It’s estimated there are around a half-billion dogs in the world (including strays) and nine million pet dogs in the UK. The World Canine Organisation (Fédération Cynologique Internationale) estimates there are 339 actual breeds of dog in the world today.
But did you know there are only two kinds of dog owners?
The first group has dogs that truly love them almost all of the time. They enjoy the company of their owners and tend to stay near them wherever they go. The next group has dogs who would often rather be anywhere else than with them and the further from the sofa they go, the less interested they seem to be in their human keeper.
Perhaps unsurprisingly, the owners in group one have dogs who hardly ever have any recall or reactivity problems. They take their dogs for stress-free daily walks anywhere they choose, they can enjoy a coffee or an ice cream at a cafe with their dogs, and when they can, they take their dogs on holiday with them.
The second group endures a different kind of dog-owning experience. When they go for a walk, their dog can usually be found in another part of the park altogether, where they may be eating poo, chasing pigeons, or more likely looking for and playing with their doggy friends. That’s if their owners can find them at all. You see, while these dogs very much enjoy you whispering sweet nothings in their ear while you cuddle them on the couch, they quickly forget their name and often turn stone deaf as soon as you step outside your house. For the poor owners in group two, every trip to the park, beach, or woods has the potential to be a very stressful affair. They feel as if they are constantly telling the dog off for ignoring them, and it’s a daily battle of wills.
The owners in group two don’t love their dogs any less than the owners in the first group; they actually love them very much. But for some reason the dogs don’t feel the same way. There is a lack of connection; but how did this happen?
Getting a dog was supposed to be the thing that would complete your family and give you a reason to enjoy long relaxing walks in the park. This was the family member that would never grow up and leave home. So how did ‘man’s best friend’ become ‘that bloody dog’ for so many of us?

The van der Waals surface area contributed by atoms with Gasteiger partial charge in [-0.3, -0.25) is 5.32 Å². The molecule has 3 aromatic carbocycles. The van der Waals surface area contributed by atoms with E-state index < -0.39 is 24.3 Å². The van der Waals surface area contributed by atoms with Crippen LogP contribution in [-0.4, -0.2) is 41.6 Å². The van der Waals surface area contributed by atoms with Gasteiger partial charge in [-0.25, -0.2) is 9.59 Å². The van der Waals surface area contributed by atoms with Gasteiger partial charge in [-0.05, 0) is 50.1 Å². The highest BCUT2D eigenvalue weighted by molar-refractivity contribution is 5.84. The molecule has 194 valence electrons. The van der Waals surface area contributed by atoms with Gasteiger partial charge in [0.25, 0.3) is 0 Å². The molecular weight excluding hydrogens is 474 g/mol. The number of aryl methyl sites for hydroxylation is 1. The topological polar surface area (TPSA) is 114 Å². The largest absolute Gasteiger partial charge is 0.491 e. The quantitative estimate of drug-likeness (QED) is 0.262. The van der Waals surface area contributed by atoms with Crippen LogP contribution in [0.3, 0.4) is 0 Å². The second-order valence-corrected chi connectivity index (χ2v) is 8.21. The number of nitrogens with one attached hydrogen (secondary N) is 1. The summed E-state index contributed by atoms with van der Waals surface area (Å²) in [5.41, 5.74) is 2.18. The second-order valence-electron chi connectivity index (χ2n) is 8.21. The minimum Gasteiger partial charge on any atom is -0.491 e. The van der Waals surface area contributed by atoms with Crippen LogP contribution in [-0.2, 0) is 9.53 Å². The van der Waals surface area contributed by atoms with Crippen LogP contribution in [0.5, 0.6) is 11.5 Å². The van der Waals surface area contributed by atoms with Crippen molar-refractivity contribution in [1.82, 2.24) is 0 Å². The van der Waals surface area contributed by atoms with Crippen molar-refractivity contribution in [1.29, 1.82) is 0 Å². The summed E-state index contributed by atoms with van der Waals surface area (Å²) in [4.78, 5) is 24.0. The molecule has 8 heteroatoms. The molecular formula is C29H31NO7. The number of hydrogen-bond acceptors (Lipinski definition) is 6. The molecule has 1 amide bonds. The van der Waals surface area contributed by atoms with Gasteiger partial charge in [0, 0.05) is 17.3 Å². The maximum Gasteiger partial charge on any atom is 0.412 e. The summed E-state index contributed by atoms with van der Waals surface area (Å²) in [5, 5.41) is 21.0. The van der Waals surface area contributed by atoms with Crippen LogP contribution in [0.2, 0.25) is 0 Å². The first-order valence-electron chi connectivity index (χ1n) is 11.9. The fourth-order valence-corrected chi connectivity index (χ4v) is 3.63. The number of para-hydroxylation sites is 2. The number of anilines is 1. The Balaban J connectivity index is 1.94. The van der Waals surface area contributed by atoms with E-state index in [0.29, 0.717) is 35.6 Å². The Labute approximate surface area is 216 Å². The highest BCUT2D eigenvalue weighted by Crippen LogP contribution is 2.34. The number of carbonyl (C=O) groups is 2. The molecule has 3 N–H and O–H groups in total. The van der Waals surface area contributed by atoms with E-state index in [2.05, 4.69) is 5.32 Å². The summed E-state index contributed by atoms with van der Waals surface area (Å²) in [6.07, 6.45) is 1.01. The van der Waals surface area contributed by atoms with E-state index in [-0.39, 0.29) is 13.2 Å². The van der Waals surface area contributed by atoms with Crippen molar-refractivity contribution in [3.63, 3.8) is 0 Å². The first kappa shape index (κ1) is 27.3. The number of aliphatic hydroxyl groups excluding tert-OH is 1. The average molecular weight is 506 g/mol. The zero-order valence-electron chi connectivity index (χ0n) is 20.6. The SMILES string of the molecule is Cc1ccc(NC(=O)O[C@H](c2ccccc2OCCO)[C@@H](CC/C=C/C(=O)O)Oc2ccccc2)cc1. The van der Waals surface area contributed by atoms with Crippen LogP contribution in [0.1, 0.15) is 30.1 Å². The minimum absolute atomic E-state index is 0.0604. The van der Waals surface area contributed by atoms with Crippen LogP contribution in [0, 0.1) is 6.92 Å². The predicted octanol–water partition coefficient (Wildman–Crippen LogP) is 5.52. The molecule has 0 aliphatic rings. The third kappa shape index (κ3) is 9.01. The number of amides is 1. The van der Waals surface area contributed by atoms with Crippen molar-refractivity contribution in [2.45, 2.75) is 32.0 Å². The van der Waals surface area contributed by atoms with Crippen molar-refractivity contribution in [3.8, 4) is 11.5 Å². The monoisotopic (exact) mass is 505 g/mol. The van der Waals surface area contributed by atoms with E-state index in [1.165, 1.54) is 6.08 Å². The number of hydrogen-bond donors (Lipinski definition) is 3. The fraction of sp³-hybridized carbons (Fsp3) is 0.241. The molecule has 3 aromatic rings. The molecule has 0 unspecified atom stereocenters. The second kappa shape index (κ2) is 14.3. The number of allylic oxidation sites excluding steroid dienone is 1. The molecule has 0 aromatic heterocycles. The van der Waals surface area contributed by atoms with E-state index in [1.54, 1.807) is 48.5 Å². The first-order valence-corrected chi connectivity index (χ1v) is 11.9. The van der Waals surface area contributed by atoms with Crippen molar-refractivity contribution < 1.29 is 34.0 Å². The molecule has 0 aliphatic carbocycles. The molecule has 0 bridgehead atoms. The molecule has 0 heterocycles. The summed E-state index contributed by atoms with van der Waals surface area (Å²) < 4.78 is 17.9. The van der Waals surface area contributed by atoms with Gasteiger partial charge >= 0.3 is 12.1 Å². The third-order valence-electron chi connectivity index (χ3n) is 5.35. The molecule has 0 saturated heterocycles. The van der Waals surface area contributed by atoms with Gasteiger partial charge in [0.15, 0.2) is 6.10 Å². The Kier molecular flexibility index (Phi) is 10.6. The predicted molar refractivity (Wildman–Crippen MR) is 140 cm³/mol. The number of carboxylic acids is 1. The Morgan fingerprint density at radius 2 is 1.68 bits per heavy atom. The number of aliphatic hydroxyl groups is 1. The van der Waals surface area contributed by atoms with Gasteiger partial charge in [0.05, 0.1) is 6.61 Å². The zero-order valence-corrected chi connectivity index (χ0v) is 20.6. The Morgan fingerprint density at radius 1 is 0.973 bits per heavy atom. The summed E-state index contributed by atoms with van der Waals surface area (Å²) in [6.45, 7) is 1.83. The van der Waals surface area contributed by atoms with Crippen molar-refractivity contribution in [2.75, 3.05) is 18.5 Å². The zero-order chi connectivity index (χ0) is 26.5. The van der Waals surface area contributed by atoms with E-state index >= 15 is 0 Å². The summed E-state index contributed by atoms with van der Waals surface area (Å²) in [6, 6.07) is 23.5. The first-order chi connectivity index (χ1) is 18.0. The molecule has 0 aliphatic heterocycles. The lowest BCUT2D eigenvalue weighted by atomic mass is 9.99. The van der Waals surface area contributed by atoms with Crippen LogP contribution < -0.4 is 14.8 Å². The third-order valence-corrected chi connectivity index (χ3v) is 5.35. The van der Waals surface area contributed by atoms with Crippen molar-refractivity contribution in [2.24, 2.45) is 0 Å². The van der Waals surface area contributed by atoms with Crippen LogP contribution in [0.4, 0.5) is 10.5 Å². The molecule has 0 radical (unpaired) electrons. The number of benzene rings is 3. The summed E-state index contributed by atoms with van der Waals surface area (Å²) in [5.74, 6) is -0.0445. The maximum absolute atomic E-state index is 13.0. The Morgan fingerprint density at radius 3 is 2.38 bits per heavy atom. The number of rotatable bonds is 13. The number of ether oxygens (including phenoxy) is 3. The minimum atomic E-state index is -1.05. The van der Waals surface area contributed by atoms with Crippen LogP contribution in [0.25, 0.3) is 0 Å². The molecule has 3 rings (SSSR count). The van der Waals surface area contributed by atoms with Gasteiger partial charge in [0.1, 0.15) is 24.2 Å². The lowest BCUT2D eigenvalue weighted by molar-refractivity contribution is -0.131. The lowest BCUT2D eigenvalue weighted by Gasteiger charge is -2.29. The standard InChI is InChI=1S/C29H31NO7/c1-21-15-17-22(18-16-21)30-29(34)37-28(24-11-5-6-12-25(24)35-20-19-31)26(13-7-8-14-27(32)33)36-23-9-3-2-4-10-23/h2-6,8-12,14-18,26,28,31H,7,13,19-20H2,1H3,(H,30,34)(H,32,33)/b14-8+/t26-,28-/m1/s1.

Before we tackle that, I do have to ask: which category of owner do you fall into? Does your dog follow you around like you are the Pied Piper, or like many owners, do you have trouble getting his attention when he is sniffing a pee-covered lamp post, never mind when another dog appears?
What I’m really asking is: would you say your dog loves you and listens to you all the time? Or only when it suits him, and there is nothing else around that he finds more interesting?
If you are currently in group two, then don’t worry, because I used to be too, and I know it wasn’t much fun at all. In fact, it was a bloody nightmare. Yes, I, too, have stood alone in the park holding a dogless lead while I shouted for my dog to come back. He did eventually, but only when he had finished saying hello to every other dog he met.
I am going to show you how you can get your dog to listen to you and do what you want him to, even if at the moment, your dog would far rather chase something that has grabbed his attention. This superhuman power that you need to get your dog to look, listen, and pay attention to you can be described with another word.
The dirtiest word in dog training
I’m referring to the dreaded ’c’ word. No… not that one. I’m talking about ‘control’. Having great control of your dog is something all dog owners should have, but it doesn’t mean dominating your dog. It doesn’t require you to shout at him or use an e-collar or a check chain. You don’t need any of those things, but if you want to be a responsible dog owner, you bloody well do need to have very good control of your dog. Especially if you are exercising your dog off leash, and yes, all dogs need off-leash exercise.
So control is key. For one thing, the Dangerous Dogs Act (UK) demands you have great control over your dogs in public and private places. And there are hefty fines and possible prison sentences if your dog is deemed dangerously out of control.